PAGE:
But what a cost. I’m getting to be a better mother, but it’s been no easy ride. My mental health, physical health, relationship health and budget health have taken big hits over the past few years. 2013 is our year of recovery. It’s our year to get the hell out of the house, kids and all, screw the hassle. It’s our year for weekends away with and without the kids. It’s our year to have conversations with each other, be just a family, not a family struggling to raise baby twins. 2013 is the year when we become a little more normal, one grain of sand at a time.

Check out ABC Radio 612 on Tuesday the 18th of December at 10am (QLD time), I’ll be chatting with some other Mums about Mum stuff.

Winning, working and worrying


The cliche about life being a roller coaster could not be more true for me this year. One week I am black as black in my head, crying whilst reading bedtime stories to my boys, laying awake at night sleepless, imagining running away forever, even imagining what it would feel like to scratch myself up (at the darkest moments). The next week, that would be this week, I am seriously considering nominating myself for mother of the year (Delusions of grandeur see? Bipolar Disorder! See Mental Illness and Parenting). I can’t explain it, maybe it is that cycle of life stuff, hopefully nothing more sinister.

This week I have handled all tantrums with a) humour, b) tactical ignoring or c) mindfulness. I parented like a BOSS. I didn’t shout once. I didn’t worry about them not eating. I didn’t worry about mess. I feel like that elusive kind of mother I keep trying to be. I’ve touched, stroked, patted, snuggled and cuddled as often as I could. I’ve made a real effort to be there, when I am there. My husband and I took a night, turned off the TV, lay on the couch and just talked for a couple of hours. It was truly refreshing. My rejuvenation may also have had something to do with the fact that I did actually escape for two nights to Sydney with a girlfriend last week.  We shopped, drank wine, talked and generally just enjoyed going out with one small handbag and no kids.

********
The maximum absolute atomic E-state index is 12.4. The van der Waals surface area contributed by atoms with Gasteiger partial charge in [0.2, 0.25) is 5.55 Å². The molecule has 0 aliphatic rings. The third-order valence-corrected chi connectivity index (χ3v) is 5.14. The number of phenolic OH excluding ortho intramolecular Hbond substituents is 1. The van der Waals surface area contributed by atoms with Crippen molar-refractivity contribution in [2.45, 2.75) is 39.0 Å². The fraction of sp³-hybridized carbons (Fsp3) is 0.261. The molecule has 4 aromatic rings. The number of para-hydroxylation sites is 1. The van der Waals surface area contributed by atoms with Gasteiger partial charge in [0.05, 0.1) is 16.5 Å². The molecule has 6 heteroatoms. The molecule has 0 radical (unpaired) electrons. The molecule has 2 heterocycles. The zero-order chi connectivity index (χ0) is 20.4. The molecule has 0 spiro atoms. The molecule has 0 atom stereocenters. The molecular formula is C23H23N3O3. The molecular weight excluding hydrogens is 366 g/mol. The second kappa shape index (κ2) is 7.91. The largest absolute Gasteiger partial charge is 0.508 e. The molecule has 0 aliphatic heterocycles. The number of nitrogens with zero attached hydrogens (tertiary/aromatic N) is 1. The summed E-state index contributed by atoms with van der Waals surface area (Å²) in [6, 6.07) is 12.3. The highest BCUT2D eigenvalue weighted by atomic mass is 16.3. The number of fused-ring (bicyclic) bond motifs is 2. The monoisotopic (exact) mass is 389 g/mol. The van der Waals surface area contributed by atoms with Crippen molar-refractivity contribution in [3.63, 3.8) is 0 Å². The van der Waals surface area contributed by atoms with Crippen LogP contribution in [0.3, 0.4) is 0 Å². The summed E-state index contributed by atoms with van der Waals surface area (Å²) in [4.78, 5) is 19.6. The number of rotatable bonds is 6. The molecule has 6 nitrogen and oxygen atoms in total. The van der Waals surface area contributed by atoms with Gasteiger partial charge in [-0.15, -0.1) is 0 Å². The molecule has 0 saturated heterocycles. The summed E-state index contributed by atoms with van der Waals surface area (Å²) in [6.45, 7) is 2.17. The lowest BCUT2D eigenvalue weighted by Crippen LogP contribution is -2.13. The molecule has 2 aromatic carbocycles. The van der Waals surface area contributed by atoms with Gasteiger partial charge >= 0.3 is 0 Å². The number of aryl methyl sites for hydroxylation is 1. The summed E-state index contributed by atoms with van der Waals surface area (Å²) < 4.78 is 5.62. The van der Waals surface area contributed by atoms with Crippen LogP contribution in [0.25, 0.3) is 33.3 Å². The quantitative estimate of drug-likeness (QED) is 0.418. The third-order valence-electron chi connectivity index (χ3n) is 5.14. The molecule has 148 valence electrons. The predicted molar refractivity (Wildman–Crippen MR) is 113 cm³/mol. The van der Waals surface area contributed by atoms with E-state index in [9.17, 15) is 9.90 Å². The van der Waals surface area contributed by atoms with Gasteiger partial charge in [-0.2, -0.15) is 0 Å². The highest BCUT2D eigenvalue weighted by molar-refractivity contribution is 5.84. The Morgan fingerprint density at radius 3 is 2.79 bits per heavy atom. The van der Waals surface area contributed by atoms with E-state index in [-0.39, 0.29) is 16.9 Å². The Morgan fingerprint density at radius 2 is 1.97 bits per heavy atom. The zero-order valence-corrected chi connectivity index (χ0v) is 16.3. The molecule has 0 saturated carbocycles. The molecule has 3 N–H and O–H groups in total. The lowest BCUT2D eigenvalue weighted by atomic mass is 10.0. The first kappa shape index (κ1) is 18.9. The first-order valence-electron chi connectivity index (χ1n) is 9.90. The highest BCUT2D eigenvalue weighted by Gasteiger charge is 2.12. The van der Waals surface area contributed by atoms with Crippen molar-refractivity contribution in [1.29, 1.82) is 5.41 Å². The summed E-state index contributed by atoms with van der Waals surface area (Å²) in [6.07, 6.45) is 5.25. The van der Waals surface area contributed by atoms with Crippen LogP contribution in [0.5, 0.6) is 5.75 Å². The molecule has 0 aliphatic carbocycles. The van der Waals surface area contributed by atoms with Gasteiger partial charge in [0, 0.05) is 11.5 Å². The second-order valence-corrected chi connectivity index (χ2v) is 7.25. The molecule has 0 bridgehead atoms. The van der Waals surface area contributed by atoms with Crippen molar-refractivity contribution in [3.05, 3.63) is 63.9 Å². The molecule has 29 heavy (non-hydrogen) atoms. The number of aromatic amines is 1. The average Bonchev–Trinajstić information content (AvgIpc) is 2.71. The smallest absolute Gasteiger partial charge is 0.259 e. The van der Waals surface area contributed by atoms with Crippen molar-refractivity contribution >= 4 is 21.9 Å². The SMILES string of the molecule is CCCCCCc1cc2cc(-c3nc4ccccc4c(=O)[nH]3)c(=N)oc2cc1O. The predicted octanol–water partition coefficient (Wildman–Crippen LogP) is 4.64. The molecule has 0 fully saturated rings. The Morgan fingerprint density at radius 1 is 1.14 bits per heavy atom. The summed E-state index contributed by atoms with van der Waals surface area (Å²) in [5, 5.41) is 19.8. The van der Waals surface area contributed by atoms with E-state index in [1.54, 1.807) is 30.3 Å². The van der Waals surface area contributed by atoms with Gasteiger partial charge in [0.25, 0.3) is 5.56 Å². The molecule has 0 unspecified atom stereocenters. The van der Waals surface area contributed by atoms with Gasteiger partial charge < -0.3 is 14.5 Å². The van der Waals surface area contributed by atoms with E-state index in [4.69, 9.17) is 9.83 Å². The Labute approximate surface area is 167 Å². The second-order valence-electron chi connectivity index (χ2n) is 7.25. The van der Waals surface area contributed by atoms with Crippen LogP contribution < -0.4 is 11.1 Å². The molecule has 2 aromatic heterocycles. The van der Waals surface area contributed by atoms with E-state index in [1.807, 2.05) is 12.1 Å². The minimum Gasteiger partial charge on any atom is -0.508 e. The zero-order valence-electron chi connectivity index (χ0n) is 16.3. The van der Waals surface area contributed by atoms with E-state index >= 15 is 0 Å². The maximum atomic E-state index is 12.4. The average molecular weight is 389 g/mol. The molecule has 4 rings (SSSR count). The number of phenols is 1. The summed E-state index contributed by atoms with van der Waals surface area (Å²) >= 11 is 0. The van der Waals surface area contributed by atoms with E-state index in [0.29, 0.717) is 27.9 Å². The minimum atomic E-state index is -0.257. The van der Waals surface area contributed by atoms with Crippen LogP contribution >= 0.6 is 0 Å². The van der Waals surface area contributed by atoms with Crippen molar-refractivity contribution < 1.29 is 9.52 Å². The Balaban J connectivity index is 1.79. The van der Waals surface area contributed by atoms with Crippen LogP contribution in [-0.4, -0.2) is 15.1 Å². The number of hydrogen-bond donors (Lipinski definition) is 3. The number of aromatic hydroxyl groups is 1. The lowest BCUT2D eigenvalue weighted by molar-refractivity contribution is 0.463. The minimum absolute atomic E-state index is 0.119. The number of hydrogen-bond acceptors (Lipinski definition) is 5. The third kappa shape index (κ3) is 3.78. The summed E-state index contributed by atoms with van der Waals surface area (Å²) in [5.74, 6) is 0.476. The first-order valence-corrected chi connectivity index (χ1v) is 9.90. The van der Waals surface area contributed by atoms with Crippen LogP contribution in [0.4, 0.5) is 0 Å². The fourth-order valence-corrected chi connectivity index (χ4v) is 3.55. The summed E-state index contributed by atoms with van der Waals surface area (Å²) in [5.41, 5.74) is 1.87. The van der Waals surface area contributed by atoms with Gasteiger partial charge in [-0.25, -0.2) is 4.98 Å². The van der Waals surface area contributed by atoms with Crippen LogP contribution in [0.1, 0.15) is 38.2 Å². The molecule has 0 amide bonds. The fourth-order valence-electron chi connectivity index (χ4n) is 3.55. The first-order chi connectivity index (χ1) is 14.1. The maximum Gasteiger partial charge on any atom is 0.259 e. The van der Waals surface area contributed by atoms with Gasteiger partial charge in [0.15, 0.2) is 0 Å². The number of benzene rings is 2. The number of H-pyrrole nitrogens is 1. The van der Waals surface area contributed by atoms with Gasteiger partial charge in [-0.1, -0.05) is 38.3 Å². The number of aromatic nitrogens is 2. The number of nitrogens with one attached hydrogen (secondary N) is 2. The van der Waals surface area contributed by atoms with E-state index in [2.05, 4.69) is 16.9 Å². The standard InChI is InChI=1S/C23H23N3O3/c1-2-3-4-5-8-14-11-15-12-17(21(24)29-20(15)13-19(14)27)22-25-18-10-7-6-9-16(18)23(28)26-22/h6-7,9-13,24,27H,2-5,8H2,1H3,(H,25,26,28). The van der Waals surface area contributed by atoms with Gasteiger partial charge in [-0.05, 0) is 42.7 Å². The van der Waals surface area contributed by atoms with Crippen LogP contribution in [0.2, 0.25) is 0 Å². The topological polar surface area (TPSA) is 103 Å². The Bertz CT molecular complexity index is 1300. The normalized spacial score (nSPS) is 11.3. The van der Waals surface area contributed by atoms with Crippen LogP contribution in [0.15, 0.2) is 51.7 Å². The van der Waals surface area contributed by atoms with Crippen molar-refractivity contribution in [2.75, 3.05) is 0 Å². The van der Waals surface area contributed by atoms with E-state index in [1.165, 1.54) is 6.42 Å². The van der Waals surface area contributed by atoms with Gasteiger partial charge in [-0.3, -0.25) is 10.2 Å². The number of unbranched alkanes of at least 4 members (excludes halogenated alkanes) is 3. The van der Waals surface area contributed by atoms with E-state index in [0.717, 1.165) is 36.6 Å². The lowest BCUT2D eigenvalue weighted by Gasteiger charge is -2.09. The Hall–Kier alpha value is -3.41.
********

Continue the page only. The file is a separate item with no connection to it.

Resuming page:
I also started working full time this term. That’s up from 4 days per week all of this year. Of course this brings up the mother guilt that we females often have to deal with but males never seem to. It’s not ever really considered whether my husband should or should not work, but for some reason there is always a question as to whether I should. My husband is encouraging and proud of my work, but he did admit that there was a part of him that wanted me to want to stay at home more. He gives and takes as much as I do when it comes to getting kids ready and to and from day care during the working week. In every respect we are equal partners in chaos. But that question always comes up, possibly more in my mind than his even. People very frequently say to me that they don’t know how I do it, that is, work and raise twins plus one. My response is usually that I couldn’t (do it) if I didn’t work. I worry every single day and half the hours of the day that my kids need me and I am not there. I worry about the number of hours I am way from them in the day. I worry that I’ll regret working. Of course I worry.

At almost 40, I know myself very well. I know what I need to keep my life balanced and I know when it is tipping off in one direction. Work is an important part of my mental health. It gives me so much satisfaction, I can’t imagine not doing it. Getting away is also so important. Giving ourselves those little treats and refusing to entertain guilty thoughts such as I am putting my own needs before those of my kids. Well of course. What my kids need first and foremost, is a stable base. That means firstly, that their mother and father are healthy and whole individuals. Secondly it means that their mother and father are a secure unit together. If those two things are on shaky ground, then everything’s on shaky ground. Taking time to put myself first, taking time to put my relationship with my husband first has a very direct benefit to my kids.

Is it supposed to be this hard?